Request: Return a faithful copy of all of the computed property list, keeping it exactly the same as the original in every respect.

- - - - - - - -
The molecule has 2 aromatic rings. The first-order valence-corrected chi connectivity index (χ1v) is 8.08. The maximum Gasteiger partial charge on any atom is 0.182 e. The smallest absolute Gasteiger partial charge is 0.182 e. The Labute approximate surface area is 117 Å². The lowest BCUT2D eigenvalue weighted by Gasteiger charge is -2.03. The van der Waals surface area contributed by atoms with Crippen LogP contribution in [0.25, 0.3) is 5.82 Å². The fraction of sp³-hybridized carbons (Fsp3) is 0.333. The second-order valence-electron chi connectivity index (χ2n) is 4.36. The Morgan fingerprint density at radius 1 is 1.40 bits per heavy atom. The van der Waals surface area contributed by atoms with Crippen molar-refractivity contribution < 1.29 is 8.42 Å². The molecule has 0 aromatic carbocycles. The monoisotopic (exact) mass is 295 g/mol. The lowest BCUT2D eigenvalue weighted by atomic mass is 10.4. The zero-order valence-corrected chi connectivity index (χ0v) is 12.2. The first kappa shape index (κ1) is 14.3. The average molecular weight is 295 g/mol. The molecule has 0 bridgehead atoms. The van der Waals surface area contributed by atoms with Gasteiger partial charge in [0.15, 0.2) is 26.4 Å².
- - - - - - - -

The molecule has 2 aromatic rings. The first-order valence-corrected chi connectivity index (χ1v) is 8.08. The maximum Gasteiger partial charge on any atom is 0.182 e. The smallest absolute Gasteiger partial charge is 0.182 e. The Labute approximate surface area is 117 Å². The lowest BCUT2D eigenvalue weighted by Gasteiger charge is -2.03. The van der Waals surface area contributed by atoms with Crippen LogP contribution in [0.25, 0.3) is 5.82 Å². The fraction of sp³-hybridized carbons (Fsp3) is 0.333. The second-order valence-electron chi connectivity index (χ2n) is 4.36. The Morgan fingerprint density at radius 1 is 1.40 bits per heavy atom. The van der Waals surface area contributed by atoms with Crippen molar-refractivity contribution < 1.29 is 8.42 Å². The molecule has 0 aromatic carbocycles. The monoisotopic (exact) mass is 295 g/mol. The lowest BCUT2D eigenvalue weighted by atomic mass is 10.4. The zero-order valence-corrected chi connectivity index (χ0v) is 12.2. The first kappa shape index (κ1) is 14.3. The average molecular weight is 295 g/mol. The molecule has 0 bridgehead atoms. The van der Waals surface area contributed by atoms with Gasteiger partial charge in [0.15, 0.2) is 26.4 Å².